Banana Republic Memories

Banana Republic Memories
Fishing buddy’s wife, she likes the big brand, Banana Republic.

For Xmas, while I’ve still got some cash left, I need to get her a gift card. How I found myself in a “Banana Republic” mall-esque store. So much has changed, and yet, the idea behind retail stays the same.

While I wandered in and amongst $60 flannel shirts, or $100 sweaters, I was looking for a touchstone, a familiar item I’d seen before. This goes way before Banana Republic was a multi-national brand. Early in my undergraduate career, the second time around, I bought two pair of Banana Republic cargo shorts. Long before cargo shorts were cool, keen, and everywhere. Made sense for the desert southwest, light khaki cloth, copious pockets, and I tended to wear my shorts cuffed, as the baggy shorts stretched to my knees. Just a sensible preference, along with sandals.

I bought two pair of those shorts, identical. Eventually, the thin cotton cloth frayed at the point where I wore that cuff, making for an interesting pattern. Also, the shorts eventually gave out at the seams along the edge of the pockets, still, it all held together for most of that five years of study.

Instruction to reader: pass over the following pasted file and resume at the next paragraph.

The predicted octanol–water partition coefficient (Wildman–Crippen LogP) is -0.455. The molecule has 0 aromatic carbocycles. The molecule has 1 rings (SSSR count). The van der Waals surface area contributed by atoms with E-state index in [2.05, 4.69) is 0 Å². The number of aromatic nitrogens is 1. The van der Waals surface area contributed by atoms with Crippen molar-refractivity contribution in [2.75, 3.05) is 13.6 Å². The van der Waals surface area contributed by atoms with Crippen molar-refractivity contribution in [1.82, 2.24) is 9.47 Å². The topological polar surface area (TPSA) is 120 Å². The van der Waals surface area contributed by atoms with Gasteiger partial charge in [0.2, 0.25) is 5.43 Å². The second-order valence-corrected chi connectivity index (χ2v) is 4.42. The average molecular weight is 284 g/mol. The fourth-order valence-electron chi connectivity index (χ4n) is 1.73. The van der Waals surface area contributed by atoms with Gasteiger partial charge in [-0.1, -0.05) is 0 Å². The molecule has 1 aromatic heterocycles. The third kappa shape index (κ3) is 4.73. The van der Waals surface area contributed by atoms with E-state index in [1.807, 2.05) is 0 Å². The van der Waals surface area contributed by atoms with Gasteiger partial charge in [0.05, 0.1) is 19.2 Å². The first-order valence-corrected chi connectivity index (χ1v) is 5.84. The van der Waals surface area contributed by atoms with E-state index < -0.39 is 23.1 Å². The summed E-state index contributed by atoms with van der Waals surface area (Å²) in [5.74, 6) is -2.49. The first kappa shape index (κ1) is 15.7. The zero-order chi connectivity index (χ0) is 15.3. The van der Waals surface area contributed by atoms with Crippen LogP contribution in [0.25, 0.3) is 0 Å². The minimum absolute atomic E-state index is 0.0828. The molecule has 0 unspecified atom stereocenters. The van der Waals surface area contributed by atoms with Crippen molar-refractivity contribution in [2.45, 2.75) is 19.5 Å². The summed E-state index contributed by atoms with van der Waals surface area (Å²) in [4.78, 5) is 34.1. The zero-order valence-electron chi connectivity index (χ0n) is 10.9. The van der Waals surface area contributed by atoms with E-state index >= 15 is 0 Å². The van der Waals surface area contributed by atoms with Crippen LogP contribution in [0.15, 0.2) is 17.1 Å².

I checked, and I recall paying a princely sum at the time, but believing that the shorts were durable, which they were, and thinking it was high quality, of which I’m less sure.

In that mall-like store, I examined a pair of the same, or very similar, khaki shorts. The sale price was about $25, reduced, over time, from an asking retail price of $54.95, I think. If I read the label correctly. I might not, it was a passing interest, no more.

The company was no longer a rag-tag assortment of just a few products assembled and sold out of warehouse, on the south side of a San Francisco warehouse, or wherever the corporate culture was, at the time. It’s no longer a small store-front operation, not much more than a mom-and-pop store served by a singular catalog.

That one woman, dedicated to the product line, loves the stuff, says it fits well, and serves her purposes, but no longer does the label mean it looks like a British version of an African safari-expedition, or a third-world armed revolutionary.

When I examined the clothing closely, I had a different impression, as some details were attended to to, but the material felt flimsy, not like a heavy cotton duck that would stand up over years.

There are times, when writing only serves me one purpose, to excise the memories.

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